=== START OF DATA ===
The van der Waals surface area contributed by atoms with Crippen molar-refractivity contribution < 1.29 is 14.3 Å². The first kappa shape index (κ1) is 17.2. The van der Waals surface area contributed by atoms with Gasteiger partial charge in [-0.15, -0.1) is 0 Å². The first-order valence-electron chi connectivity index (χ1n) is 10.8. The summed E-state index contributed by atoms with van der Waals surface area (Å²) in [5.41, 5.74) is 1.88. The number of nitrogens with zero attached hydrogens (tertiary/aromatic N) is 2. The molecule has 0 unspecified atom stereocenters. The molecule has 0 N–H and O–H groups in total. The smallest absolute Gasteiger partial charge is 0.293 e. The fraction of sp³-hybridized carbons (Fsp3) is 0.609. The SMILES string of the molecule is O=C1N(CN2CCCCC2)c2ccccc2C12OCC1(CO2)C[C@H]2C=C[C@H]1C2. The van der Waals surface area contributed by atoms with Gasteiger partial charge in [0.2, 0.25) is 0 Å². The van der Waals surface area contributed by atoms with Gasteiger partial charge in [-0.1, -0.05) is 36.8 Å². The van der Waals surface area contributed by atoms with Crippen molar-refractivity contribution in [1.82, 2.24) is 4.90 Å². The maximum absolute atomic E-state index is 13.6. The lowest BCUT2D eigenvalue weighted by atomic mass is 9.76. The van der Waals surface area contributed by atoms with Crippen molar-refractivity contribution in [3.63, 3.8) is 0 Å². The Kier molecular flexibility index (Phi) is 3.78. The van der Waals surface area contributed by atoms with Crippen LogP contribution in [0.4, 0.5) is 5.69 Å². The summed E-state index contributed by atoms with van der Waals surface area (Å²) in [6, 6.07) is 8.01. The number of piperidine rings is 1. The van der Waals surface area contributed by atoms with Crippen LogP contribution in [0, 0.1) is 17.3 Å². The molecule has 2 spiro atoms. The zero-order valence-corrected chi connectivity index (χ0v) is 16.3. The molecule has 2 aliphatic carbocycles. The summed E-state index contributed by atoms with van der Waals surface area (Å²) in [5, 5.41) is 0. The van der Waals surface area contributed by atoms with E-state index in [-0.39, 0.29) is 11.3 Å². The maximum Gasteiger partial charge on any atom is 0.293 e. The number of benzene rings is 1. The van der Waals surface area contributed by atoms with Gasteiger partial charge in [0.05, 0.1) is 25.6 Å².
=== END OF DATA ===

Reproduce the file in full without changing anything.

The van der Waals surface area contributed by atoms with Crippen molar-refractivity contribution < 1.29 is 14.3 Å². The first kappa shape index (κ1) is 17.2. The van der Waals surface area contributed by atoms with Gasteiger partial charge in [-0.15, -0.1) is 0 Å². The first-order valence-electron chi connectivity index (χ1n) is 10.8. The summed E-state index contributed by atoms with van der Waals surface area (Å²) in [5.41, 5.74) is 1.88. The number of nitrogens with zero attached hydrogens (tertiary/aromatic N) is 2. The molecule has 0 unspecified atom stereocenters. The molecule has 0 N–H and O–H groups in total. The smallest absolute Gasteiger partial charge is 0.293 e. The fraction of sp³-hybridized carbons (Fsp3) is 0.609. The SMILES string of the molecule is O=C1N(CN2CCCCC2)c2ccccc2C12OCC1(CO2)C[C@H]2C=C[C@H]1C2. The van der Waals surface area contributed by atoms with Gasteiger partial charge in [0.2, 0.25) is 0 Å². The van der Waals surface area contributed by atoms with Gasteiger partial charge in [-0.1, -0.05) is 36.8 Å². The van der Waals surface area contributed by atoms with Crippen molar-refractivity contribution in [1.82, 2.24) is 4.90 Å². The maximum absolute atomic E-state index is 13.6. The lowest BCUT2D eigenvalue weighted by atomic mass is 9.76. The van der Waals surface area contributed by atoms with Crippen molar-refractivity contribution in [3.63, 3.8) is 0 Å². The Kier molecular flexibility index (Phi) is 3.78. The van der Waals surface area contributed by atoms with Crippen LogP contribution in [0.4, 0.5) is 5.69 Å². The summed E-state index contributed by atoms with van der Waals surface area (Å²) in [6, 6.07) is 8.01. The number of piperidine rings is 1. The van der Waals surface area contributed by atoms with Crippen LogP contribution in [0, 0.1) is 17.3 Å². The molecule has 2 spiro atoms. The zero-order valence-corrected chi connectivity index (χ0v) is 16.3. The molecule has 2 aliphatic carbocycles. The summed E-state index contributed by atoms with van der Waals surface area (Å²) in [5, 5.41) is 0. The van der Waals surface area contributed by atoms with E-state index in [-0.39, 0.29) is 11.3 Å². The maximum Gasteiger partial charge on any atom is 0.293 e. The number of benzene rings is 1. The van der Waals surface area contributed by atoms with Gasteiger partial charge in [0.05, 0.1) is 25.6 Å².